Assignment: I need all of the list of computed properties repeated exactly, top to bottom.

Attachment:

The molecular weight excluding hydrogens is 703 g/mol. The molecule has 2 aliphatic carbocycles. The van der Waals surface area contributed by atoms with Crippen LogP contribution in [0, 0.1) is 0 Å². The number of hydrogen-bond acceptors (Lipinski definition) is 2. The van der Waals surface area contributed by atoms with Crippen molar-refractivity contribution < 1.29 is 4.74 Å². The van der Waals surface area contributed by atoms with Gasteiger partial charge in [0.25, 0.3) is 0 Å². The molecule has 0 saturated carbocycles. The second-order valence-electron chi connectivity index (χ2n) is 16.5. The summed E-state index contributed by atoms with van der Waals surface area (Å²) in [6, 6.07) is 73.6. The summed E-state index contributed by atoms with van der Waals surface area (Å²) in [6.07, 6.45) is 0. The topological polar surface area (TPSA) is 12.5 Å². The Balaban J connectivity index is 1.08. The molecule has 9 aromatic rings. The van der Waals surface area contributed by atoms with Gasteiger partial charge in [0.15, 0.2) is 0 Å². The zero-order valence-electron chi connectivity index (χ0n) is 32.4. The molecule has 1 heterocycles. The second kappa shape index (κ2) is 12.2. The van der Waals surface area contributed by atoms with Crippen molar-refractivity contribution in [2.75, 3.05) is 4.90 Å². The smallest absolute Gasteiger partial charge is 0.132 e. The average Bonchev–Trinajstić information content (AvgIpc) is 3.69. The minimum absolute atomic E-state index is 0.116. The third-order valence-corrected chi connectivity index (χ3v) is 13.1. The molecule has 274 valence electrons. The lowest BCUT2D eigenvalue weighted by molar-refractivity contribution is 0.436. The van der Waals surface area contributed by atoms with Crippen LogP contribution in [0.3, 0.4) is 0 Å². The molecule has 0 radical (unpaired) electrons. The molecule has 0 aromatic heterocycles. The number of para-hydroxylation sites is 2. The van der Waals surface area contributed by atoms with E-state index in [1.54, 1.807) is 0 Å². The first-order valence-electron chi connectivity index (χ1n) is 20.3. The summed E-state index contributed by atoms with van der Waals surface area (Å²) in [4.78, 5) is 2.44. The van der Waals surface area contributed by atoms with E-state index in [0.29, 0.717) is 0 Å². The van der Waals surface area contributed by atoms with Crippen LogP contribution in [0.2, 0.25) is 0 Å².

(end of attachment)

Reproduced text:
The molecular weight excluding hydrogens is 703 g/mol. The molecule has 2 aliphatic carbocycles. The van der Waals surface area contributed by atoms with Crippen LogP contribution in [0, 0.1) is 0 Å². The number of hydrogen-bond acceptors (Lipinski definition) is 2. The van der Waals surface area contributed by atoms with Crippen molar-refractivity contribution < 1.29 is 4.74 Å². The van der Waals surface area contributed by atoms with Gasteiger partial charge in [0.25, 0.3) is 0 Å². The molecule has 0 saturated carbocycles. The second-order valence-electron chi connectivity index (χ2n) is 16.5. The summed E-state index contributed by atoms with van der Waals surface area (Å²) in [6, 6.07) is 73.6. The summed E-state index contributed by atoms with van der Waals surface area (Å²) in [6.07, 6.45) is 0. The topological polar surface area (TPSA) is 12.5 Å². The Balaban J connectivity index is 1.08. The molecule has 9 aromatic rings. The van der Waals surface area contributed by atoms with Gasteiger partial charge in [0.15, 0.2) is 0 Å². The zero-order valence-electron chi connectivity index (χ0n) is 32.4. The molecule has 1 heterocycles. The second kappa shape index (κ2) is 12.2. The van der Waals surface area contributed by atoms with Crippen molar-refractivity contribution in [2.75, 3.05) is 4.90 Å². The smallest absolute Gasteiger partial charge is 0.132 e. The average Bonchev–Trinajstić information content (AvgIpc) is 3.69. The minimum absolute atomic E-state index is 0.116. The third-order valence-corrected chi connectivity index (χ3v) is 13.1. The molecule has 274 valence electrons. The lowest BCUT2D eigenvalue weighted by molar-refractivity contribution is 0.436. The van der Waals surface area contributed by atoms with Crippen LogP contribution in [0.3, 0.4) is 0 Å². The molecule has 0 radical (unpaired) electrons. The molecule has 0 aromatic heterocycles. The number of para-hydroxylation sites is 2. The van der Waals surface area contributed by atoms with E-state index in [1.54, 1.807) is 0 Å². The first-order valence-electron chi connectivity index (χ1n) is 20.3. The summed E-state index contributed by atoms with van der Waals surface area (Å²) in [4.78, 5) is 2.44. The van der Waals surface area contributed by atoms with E-state index in [0.29, 0.717) is 0 Å². The van der Waals surface area contributed by atoms with Crippen LogP contribution in [0.2, 0.25) is 0 Å².